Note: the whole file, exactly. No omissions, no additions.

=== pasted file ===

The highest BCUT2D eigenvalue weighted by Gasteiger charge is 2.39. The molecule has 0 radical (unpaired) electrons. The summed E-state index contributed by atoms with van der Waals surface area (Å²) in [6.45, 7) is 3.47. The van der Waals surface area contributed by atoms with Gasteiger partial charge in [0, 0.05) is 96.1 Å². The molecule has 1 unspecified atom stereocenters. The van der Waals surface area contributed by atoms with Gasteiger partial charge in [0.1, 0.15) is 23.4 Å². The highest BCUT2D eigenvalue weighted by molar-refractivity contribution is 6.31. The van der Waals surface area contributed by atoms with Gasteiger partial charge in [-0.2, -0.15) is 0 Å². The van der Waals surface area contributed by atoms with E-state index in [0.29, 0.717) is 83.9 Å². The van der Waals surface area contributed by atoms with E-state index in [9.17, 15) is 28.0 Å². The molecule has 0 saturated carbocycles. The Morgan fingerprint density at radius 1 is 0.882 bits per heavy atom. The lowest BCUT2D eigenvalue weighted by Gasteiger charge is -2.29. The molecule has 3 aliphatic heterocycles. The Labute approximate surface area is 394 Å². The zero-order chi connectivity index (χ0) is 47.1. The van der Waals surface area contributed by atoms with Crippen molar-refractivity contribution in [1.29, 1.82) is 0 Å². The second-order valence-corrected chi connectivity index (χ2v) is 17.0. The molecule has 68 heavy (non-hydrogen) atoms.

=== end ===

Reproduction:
The highest BCUT2D eigenvalue weighted by Gasteiger charge is 2.39. The molecule has 0 radical (unpaired) electrons. The summed E-state index contributed by atoms with van der Waals surface area (Å²) in [6.45, 7) is 3.47. The van der Waals surface area contributed by atoms with Gasteiger partial charge in [0, 0.05) is 96.1 Å². The molecule has 1 unspecified atom stereocenters. The van der Waals surface area contributed by atoms with Gasteiger partial charge in [0.1, 0.15) is 23.4 Å². The highest BCUT2D eigenvalue weighted by molar-refractivity contribution is 6.31. The van der Waals surface area contributed by atoms with Gasteiger partial charge in [-0.2, -0.15) is 0 Å². The van der Waals surface area contributed by atoms with E-state index in [0.29, 0.717) is 83.9 Å². The van der Waals surface area contributed by atoms with E-state index in [9.17, 15) is 28.0 Å². The molecule has 0 saturated carbocycles. The Morgan fingerprint density at radius 1 is 0.882 bits per heavy atom. The lowest BCUT2D eigenvalue weighted by Gasteiger charge is -2.29. The molecule has 3 aliphatic heterocycles. The Labute approximate surface area is 394 Å². The zero-order chi connectivity index (χ0) is 47.1. The van der Waals surface area contributed by atoms with Crippen molar-refractivity contribution in [1.29, 1.82) is 0 Å². The second-order valence-corrected chi connectivity index (χ2v) is 17.0. The molecule has 68 heavy (non-hydrogen) atoms.